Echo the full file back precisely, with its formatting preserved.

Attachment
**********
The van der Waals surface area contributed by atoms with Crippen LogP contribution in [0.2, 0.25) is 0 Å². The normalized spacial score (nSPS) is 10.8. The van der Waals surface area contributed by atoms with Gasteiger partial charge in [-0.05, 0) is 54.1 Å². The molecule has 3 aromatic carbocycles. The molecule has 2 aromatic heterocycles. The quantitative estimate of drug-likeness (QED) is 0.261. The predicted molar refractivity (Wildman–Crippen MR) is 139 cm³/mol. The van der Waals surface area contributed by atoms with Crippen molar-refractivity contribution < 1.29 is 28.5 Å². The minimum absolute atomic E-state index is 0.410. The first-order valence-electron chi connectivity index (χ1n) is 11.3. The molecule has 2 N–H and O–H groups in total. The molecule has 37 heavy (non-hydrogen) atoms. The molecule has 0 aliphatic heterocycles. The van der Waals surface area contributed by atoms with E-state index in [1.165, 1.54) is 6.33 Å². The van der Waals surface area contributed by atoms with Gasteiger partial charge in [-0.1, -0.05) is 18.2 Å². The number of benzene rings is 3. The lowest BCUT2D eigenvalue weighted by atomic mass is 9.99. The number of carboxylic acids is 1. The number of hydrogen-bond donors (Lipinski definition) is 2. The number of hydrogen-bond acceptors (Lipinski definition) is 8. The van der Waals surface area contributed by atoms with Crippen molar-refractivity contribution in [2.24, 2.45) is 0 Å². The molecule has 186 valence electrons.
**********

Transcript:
The van der Waals surface area contributed by atoms with Crippen LogP contribution in [0.2, 0.25) is 0 Å². The normalized spacial score (nSPS) is 10.8. The van der Waals surface area contributed by atoms with Gasteiger partial charge in [-0.05, 0) is 54.1 Å². The molecule has 3 aromatic carbocycles. The molecule has 2 aromatic heterocycles. The quantitative estimate of drug-likeness (QED) is 0.261. The predicted molar refractivity (Wildman–Crippen MR) is 139 cm³/mol. The van der Waals surface area contributed by atoms with Crippen molar-refractivity contribution < 1.29 is 28.5 Å². The minimum absolute atomic E-state index is 0.410. The first-order valence-electron chi connectivity index (χ1n) is 11.3. The molecule has 2 N–H and O–H groups in total. The molecule has 37 heavy (non-hydrogen) atoms. The molecule has 0 aliphatic heterocycles. The van der Waals surface area contributed by atoms with E-state index in [1.165, 1.54) is 6.33 Å². The van der Waals surface area contributed by atoms with Gasteiger partial charge in [-0.1, -0.05) is 18.2 Å². The number of benzene rings is 3. The lowest BCUT2D eigenvalue weighted by atomic mass is 9.99. The number of carboxylic acids is 1. The number of hydrogen-bond donors (Lipinski definition) is 2. The number of hydrogen-bond acceptors (Lipinski definition) is 8. The van der Waals surface area contributed by atoms with Crippen molar-refractivity contribution in [2.24, 2.45) is 0 Å². The molecule has 186 valence electrons.